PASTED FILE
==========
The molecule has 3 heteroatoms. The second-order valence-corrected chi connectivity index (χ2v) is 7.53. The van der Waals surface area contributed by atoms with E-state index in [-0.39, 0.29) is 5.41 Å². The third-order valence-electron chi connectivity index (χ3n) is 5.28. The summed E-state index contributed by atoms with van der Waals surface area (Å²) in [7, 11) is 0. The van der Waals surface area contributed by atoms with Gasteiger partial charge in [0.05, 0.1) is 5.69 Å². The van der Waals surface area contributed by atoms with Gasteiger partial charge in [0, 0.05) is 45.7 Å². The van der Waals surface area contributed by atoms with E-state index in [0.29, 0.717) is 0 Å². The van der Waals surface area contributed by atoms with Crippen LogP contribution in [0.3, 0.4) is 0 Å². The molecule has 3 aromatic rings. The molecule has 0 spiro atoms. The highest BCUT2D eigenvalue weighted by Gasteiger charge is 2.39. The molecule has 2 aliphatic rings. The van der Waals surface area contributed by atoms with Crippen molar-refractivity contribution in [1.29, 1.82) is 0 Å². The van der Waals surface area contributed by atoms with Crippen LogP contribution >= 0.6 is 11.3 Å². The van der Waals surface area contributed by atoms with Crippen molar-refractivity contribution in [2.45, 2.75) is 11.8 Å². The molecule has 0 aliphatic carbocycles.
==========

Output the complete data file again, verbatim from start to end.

The molecule has 3 heteroatoms. The second-order valence-corrected chi connectivity index (χ2v) is 7.53. The van der Waals surface area contributed by atoms with E-state index in [-0.39, 0.29) is 5.41 Å². The third-order valence-electron chi connectivity index (χ3n) is 5.28. The summed E-state index contributed by atoms with van der Waals surface area (Å²) in [7, 11) is 0. The van der Waals surface area contributed by atoms with Gasteiger partial charge in [0.05, 0.1) is 5.69 Å². The van der Waals surface area contributed by atoms with Gasteiger partial charge in [0, 0.05) is 45.7 Å². The van der Waals surface area contributed by atoms with E-state index in [0.29, 0.717) is 0 Å². The van der Waals surface area contributed by atoms with Crippen LogP contribution in [0.3, 0.4) is 0 Å². The molecule has 3 aromatic rings. The molecule has 0 spiro atoms. The highest BCUT2D eigenvalue weighted by Gasteiger charge is 2.39. The molecule has 2 aliphatic rings. The van der Waals surface area contributed by atoms with Crippen molar-refractivity contribution in [1.29, 1.82) is 0 Å². The van der Waals surface area contributed by atoms with Crippen LogP contribution >= 0.6 is 11.3 Å². The van der Waals surface area contributed by atoms with Crippen molar-refractivity contribution in [2.45, 2.75) is 11.8 Å². The molecule has 0 aliphatic carbocycles.